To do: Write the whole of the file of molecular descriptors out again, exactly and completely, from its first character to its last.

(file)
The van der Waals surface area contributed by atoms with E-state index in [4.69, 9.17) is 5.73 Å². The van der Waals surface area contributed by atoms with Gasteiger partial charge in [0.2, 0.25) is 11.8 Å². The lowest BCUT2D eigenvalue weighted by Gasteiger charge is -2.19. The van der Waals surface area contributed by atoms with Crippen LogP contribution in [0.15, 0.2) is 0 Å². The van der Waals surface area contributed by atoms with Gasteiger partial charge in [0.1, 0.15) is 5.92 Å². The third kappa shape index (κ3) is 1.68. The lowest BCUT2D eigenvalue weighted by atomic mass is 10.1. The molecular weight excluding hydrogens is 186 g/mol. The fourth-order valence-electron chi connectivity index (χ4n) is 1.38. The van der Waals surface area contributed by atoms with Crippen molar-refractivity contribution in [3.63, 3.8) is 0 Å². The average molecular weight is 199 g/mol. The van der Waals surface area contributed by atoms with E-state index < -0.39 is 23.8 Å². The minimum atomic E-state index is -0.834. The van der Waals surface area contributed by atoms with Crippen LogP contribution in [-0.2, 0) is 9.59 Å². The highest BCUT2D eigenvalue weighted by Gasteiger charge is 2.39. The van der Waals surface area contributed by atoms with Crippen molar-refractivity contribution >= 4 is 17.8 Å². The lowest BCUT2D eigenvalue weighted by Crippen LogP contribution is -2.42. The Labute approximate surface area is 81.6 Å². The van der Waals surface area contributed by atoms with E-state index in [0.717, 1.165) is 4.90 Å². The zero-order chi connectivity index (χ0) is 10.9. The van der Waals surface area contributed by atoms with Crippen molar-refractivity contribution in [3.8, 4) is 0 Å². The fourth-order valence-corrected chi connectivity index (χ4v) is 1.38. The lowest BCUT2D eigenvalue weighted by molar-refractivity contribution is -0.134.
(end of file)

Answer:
The van der Waals surface area contributed by atoms with E-state index in [4.69, 9.17) is 5.73 Å². The van der Waals surface area contributed by atoms with Gasteiger partial charge in [0.2, 0.25) is 11.8 Å². The lowest BCUT2D eigenvalue weighted by Gasteiger charge is -2.19. The van der Waals surface area contributed by atoms with Crippen LogP contribution in [0.15, 0.2) is 0 Å². The van der Waals surface area contributed by atoms with Gasteiger partial charge in [0.1, 0.15) is 5.92 Å². The third kappa shape index (κ3) is 1.68. The lowest BCUT2D eigenvalue weighted by atomic mass is 10.1. The molecular weight excluding hydrogens is 186 g/mol. The fourth-order valence-electron chi connectivity index (χ4n) is 1.38. The van der Waals surface area contributed by atoms with Crippen molar-refractivity contribution in [3.63, 3.8) is 0 Å². The average molecular weight is 199 g/mol. The van der Waals surface area contributed by atoms with E-state index < -0.39 is 23.8 Å². The minimum atomic E-state index is -0.834. The van der Waals surface area contributed by atoms with Crippen LogP contribution in [-0.2, 0) is 9.59 Å². The highest BCUT2D eigenvalue weighted by Gasteiger charge is 2.39. The van der Waals surface area contributed by atoms with Crippen molar-refractivity contribution >= 4 is 17.8 Å². The lowest BCUT2D eigenvalue weighted by Crippen LogP contribution is -2.42. The Labute approximate surface area is 81.6 Å². The van der Waals surface area contributed by atoms with E-state index in [0.717, 1.165) is 4.90 Å². The zero-order chi connectivity index (χ0) is 10.9. The van der Waals surface area contributed by atoms with Crippen molar-refractivity contribution in [3.8, 4) is 0 Å². The fourth-order valence-corrected chi connectivity index (χ4v) is 1.38. The lowest BCUT2D eigenvalue weighted by molar-refractivity contribution is -0.134.